ITHACA, NY – Lane Woods, a 68-year old Ithaca woman has filed a lawsuit against Tompkins County for discrimination based on disability under the Americans with Disabilities Act.
(Note: This article originally reported that Ms. Woods lived in Trumansburg. She has since informed us she recently moved to Ithaca.)
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Lane Woods, of Trumansburg alleges that, “by refusing to provide a Personal Care Aide to an otherwise eligible recipient, they have caused me physical and mental harm and put me at risk of institutional placement and committed discrimination under the meaning of the Act.”
Woods cites Olmstead vs. LC as precedent for her case. In that case, the “Supreme Court ruled it discriminatory to fail to provide the community supports needed to maintain a disabled person in their least restrictive setting,” according to the complaint filed by Woods.
Reasons for the claim
Woods’ complaint presents a list of her disabilities, which include: being wheelchair bound, having two artificial shoulder joints, nine herniated spinal discs, degenerative disc disease, sleep apnea, and complex PTSD, among others.
Woods says that she has been without a personal care aide since Oct. 2, 2015.
Due to her disabilities, Woods claims she’s incurred a number of negative impacts including: a second degree burn while cooking, an increase in pain from maintaining her household, increased blood pressure to “near stroke level,” increased PTSD symptoms, clinical depression, thoughts of suicide and worsening of the edema in her legs.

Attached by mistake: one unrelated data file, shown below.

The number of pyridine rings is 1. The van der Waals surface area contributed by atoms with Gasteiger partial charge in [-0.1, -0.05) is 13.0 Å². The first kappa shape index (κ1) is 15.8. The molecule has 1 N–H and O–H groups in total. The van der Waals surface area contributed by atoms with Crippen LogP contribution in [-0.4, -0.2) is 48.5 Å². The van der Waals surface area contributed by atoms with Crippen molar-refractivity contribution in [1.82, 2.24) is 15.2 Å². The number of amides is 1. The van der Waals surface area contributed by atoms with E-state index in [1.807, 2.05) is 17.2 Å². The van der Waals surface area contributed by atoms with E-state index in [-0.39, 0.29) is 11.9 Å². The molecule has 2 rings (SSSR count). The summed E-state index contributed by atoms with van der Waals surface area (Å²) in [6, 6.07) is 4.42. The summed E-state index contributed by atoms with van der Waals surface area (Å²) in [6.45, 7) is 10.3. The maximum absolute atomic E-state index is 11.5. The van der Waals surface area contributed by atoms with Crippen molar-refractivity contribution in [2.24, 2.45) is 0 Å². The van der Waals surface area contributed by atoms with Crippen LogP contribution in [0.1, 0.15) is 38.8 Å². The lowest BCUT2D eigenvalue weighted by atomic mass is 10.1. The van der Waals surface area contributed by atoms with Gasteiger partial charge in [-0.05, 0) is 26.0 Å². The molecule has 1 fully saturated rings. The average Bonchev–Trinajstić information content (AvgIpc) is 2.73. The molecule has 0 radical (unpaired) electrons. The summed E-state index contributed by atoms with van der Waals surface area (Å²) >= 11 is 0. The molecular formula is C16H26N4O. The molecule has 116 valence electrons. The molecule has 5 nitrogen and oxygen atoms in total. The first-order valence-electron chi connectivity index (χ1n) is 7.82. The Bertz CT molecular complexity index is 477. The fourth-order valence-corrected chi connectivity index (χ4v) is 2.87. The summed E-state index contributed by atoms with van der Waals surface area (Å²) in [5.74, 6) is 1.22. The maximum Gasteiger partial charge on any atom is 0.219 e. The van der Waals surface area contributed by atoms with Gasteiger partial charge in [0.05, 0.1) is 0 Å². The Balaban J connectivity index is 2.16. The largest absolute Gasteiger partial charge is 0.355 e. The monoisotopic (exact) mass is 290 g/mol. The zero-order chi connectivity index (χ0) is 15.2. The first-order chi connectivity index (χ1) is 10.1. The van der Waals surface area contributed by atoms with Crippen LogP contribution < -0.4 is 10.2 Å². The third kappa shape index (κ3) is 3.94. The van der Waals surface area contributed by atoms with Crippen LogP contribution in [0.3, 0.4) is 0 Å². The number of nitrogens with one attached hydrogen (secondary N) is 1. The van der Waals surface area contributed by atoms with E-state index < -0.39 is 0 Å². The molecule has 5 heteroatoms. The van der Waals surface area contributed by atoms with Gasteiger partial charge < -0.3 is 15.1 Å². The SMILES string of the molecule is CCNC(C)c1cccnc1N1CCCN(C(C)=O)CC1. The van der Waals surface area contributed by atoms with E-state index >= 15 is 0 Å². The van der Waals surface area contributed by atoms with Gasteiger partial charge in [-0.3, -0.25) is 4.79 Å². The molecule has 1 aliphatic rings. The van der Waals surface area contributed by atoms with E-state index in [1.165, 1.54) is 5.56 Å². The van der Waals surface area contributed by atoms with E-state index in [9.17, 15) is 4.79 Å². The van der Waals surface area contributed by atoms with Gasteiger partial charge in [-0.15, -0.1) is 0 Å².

Woods notes in her complaint that she had been in a similar situation in 2012 in which she was without an aide for eight weeks. This period led to similar difficulties and injuries. Woods says that the county was aware of this history.
Woods is asking for relief in the following forms:
1 – The county must immediately provide her an aide.
2 – The county should pay damages for pain in suffering in the amount of $500,000.
The claim originally named temp agency Stafkings, the temp agency which holds the county contract for personal care aides, as well. Woods had asked for $500,000 in damages from Stafkings, as well.
However, Woods said a federal magistrate told her to remove the company from the claim. Court documents indicate that because Stafkings is not a “public entity,” it could not be named as a defendant under Title II of the Americans with Disabilities Act.
The County Attorney could not be reached for comment at the time of this writing.
Featured photo by Brian Turner of Flickr.
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